Many Jewish scholars believe that the pomegranate was the “forbidden fruit” of the Garden of Eden. The pomegranate is listed in the Bible as one of the seven species (shivat haminim) of fruits and grains that are special products of the Land of Israel.
The significance of the pomegranate in Judaism is exemplified by its appearance on ancient coins of Judea, one of only a few images that appear as a holy symbol. The pomegranate fruit is a symbol of fertility in the Bible. Each fruit is said to contain 613 seeds just as there are 613 good deeds, mitzvot, in the Bible. Pomegranates are eaten on the Jewish New Year, Rosh Hashana, to wish for good deeds and a year as plentiful with goodness as the seeds of the pomegranate.
The beautiful color and shape of the pomegranate made it historically one of the most popular decorative motifs in Jewish jewelry and art.
The word pomegranate, “rimon” in Hebrew, is derived from the Latin words “pomum” (apple) and “granatus” (seeded). Originating in Persia, the pomegranate is one of the world’s oldest cultivated fruits, having been domesticated around 4000 B.C.E. The Egyptians imported pomegranates from the Holy Land in 1150 B.C.E., and natural pomegranate juice made into spiced wine. Jews have been eating pomegranate from the time that they were slaves in Egypt.
The Hebrews yearned for the pomegranates they left behind in Egypt while wandering in the desert: “And wherefore have ye made us to come up out of Egypt, to bring us in unto this evil place? It is no place of seed, or of figs, or of vines, or of pomegranates” (Numbers 20:5). The spies reported their findings in Canaan back to Moses-“And they came unto the valley Eshkol, and cut down from thence a branch with one cluster of grapes, and they bore it upon a pole between two; they took also of the pomegranates, and of the figs” (Numbers 13:23). “For the Lord thy God bringeth thee into a good land…a land of wheat and barley, and vines and fig-trees and pomegranates” (Deuteronomy 8:7-8).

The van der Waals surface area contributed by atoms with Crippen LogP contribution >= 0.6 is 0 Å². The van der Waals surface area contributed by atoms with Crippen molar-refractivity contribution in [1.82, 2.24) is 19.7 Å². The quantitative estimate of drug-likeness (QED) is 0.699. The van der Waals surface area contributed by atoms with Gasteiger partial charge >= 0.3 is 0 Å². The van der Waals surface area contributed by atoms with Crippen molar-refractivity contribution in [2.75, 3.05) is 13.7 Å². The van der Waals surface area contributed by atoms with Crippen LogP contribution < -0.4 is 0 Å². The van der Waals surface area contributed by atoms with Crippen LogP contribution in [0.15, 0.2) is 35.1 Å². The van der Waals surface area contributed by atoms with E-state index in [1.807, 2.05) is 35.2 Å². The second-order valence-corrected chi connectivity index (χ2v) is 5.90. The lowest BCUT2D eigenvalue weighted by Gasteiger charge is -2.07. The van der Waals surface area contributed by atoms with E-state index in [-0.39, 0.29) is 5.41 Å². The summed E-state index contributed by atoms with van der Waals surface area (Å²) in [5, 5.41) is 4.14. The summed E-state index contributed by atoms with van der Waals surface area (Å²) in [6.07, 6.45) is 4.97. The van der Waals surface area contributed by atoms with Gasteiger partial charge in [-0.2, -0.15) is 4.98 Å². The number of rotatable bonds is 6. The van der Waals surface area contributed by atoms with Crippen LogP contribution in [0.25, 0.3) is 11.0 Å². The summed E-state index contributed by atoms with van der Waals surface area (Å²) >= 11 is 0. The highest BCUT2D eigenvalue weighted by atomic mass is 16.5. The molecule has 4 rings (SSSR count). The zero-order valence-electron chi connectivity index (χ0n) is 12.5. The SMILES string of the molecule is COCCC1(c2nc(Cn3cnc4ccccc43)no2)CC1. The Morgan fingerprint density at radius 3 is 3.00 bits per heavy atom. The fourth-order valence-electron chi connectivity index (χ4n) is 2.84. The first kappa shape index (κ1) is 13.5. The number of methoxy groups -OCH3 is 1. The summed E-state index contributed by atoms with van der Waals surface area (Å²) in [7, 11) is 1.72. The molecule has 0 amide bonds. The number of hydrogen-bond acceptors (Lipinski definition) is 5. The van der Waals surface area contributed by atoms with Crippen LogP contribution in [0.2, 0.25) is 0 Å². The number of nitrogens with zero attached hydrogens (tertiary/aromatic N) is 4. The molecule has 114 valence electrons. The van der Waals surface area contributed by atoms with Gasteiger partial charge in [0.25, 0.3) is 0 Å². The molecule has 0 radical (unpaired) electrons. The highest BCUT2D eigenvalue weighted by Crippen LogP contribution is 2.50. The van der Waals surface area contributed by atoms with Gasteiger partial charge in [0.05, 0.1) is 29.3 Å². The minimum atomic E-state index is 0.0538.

Pomegranate juice, rich in polyphenolic antioxidants (derived from plants), has been shown to most significantly reduce oxidative stress. Dates, which are rich sources of phenolic radical scavenger antioxidants, also inhibit the oxidation of LDL (the so-called “bad cholesterol”) and stimulate the removal of cholesterol from lipid-laden arterial cells.in calories and low in sodium.
A team of researchers at the Technion-Israel Institute of Technology, led by Professor Michael Aviram of the Rappaport Faculty of Medicine and Rambam Medical Center, has discovered that the combination of pomegranate juice and dates along with their pits provide maximum protection against atherosclerosis (plaque buildup or hardening of the arteries), which can cause a heart attack or stroke. The findings were published in the recent issue (March 26, 2015) of Food & Function, a journal of The Royal Society of Chemistry.
The researchers conclude that people at high risk for cardiovascular diseases, as well as healthy individuals, could benefit from consuming the combination of half a glass of pomegranate juice (4 ounces), together with 3 dates. Ideally, the pits should be ground up into a paste and eaten as well, but even without the pits, the combination is better than either fruit alone.
The picture of the Pomegranate tree was taken on Mount Scopus’ HU campus in October 2015. To read about the Hebrew University campus on Mount Scopus click on this link: The Remarkable Story of the Hebrew University on Mount Scopus